Friday, December 31, 2010

Honest to God Lament

I invite you to listen to this sermon on lament, delivered by my friend Laura last semester.

Thursday, December 30, 2010


I said goodbye to my granddad a couple weeks ago. At the time, I’m not sure he knew who I was, and I know he didn’t understand the gravity of the situation—that his granddaughter was seeing him alive for the last time. But despite his lack of understanding, he treated the situation with gentle grace, and spoke over me the blessing that he’s uttered thousands of times—over his children and grandchildren, over his own wife and the spouses of his family, over friends and even over healthcare providers: “The Lord bless you and keep you; the Lord make his face shine upon you and give you his peace.”

During the last several days I spent with Granddad, I was struck by the gentleness he showed to all those around him. When I was growing up, I remember him being a little rougher around the edges. He had tender moments when he’d take me and my brothers sledding or tell me he had me tied up in his golden thread of love that I could never escape. But the softer side was not his dominant one. Years later, in Granddad’s final weeks of life, that softer side rose to the surface, filling in cracks and covering the rough edges and sharp corners of his character.

He treated everyone with kindness, even when he didn’t necessarily know who they were or why they were there. He spoke blessings over people when they went to bed or left for the day. He bantered with the hired caretakers. He got excited when he saw my dad and realized, for the twelfth time that day, who he was. His dementia tore his short-term memory to shreds, but he even dealt with that graciously. Often he would turn to me after focusing on something or someone else for a few minutes, and would have already forgotten who I was. But every time I can remember this happening, he either greeted me with an excited “Hello!” or asked, “Who’s that beautiful young lady over there?” Even in not recognizing me, he would call me beautiful.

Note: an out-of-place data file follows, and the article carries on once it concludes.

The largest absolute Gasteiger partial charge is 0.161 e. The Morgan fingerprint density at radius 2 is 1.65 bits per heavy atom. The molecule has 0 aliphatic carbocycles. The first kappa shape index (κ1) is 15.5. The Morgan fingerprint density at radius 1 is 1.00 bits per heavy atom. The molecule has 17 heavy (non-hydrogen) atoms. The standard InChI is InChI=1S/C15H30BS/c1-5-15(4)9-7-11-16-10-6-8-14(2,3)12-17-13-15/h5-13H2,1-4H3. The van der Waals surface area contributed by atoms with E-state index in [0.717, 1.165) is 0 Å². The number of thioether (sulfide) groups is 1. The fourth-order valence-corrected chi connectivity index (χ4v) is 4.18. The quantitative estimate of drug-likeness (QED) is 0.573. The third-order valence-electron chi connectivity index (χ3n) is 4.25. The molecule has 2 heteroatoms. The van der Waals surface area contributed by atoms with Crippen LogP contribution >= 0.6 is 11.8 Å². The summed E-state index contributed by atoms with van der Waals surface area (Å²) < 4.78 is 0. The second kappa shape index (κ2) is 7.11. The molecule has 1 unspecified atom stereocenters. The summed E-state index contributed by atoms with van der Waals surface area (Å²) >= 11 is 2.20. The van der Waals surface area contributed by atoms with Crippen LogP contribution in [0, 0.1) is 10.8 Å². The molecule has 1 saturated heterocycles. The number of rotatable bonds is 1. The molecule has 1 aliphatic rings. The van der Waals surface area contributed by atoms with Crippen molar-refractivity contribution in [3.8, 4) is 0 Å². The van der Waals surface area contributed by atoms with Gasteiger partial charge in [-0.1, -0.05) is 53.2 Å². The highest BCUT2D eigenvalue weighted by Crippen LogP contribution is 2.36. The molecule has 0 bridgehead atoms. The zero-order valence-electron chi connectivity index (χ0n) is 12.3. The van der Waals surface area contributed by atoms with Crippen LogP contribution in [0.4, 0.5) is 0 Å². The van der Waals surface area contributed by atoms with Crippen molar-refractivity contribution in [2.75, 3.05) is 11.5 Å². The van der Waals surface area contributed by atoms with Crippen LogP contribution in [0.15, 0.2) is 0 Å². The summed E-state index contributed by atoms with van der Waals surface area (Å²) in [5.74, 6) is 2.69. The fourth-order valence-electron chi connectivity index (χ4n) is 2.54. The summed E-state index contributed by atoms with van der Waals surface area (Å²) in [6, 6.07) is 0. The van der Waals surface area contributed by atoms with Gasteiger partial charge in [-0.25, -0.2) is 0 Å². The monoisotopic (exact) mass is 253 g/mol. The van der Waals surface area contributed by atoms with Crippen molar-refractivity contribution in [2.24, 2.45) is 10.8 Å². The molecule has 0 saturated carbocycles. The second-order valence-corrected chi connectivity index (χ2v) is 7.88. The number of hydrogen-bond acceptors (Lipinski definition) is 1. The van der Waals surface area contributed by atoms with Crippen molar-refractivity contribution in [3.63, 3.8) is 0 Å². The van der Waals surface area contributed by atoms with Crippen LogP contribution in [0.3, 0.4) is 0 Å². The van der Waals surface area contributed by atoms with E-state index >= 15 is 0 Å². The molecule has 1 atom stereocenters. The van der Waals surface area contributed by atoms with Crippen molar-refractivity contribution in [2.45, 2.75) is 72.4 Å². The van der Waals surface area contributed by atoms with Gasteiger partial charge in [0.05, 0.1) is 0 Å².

Granddad also spoke of Anne in the most glowing terms I’ve ever heard a man talk about his wife. After 58 years of marriage, he still called her “my bride” and loved her immensely. He would rave about what an amazing woman she is, about how well she’d taken care of him for 58 years, and about how hard he’d tried to take care of her for 58 years. Several times during my visit, he told me I was beautiful and followed it with, “But not as beautiful as my bride.” While so many marriages end in painful divorce or lapse into bland coexistence, Granddad and Anne’s long, loving, joyful marriage testifies to the blessing that a lifelong marriage is.

Early this morning, Granddad stopped breathing, after 81 years of life and 58 years of marriage; after raising a family of ten children and more grandchildren and great-grandchildren than I care to count right now; after working as a pilot and patent-holding metallurgist and building countless homes with Habitat for Humanity; after impressing his devout faith upon his children. And now the Lord’s face shines, undimmed, upon him, and he is experiencing the Lord’s peace in its purest, most untarnished form.

Playing cards on one of Granddad's last good days

The day before I told him goodbye

Tuesday, November 16, 2010

Dinner in a Pumpkin

This past weekend, I tried a new recipe for a casserole baked in a pumpkin. Here is my modification of this recipe from Basically, I adjusted the quantities so I could cook one serving for myself in a pie pumpkin and freeze 2 more meals' worth for use in the future with pie pumpkins or some other form of squash.

Dinner in a Pumpkin

1 pound ground beef
Salt and pepper to taste
1 tablespoon pumpkin pie spice
1 tablespoon brown sugar
1 14-oz. can chicken stock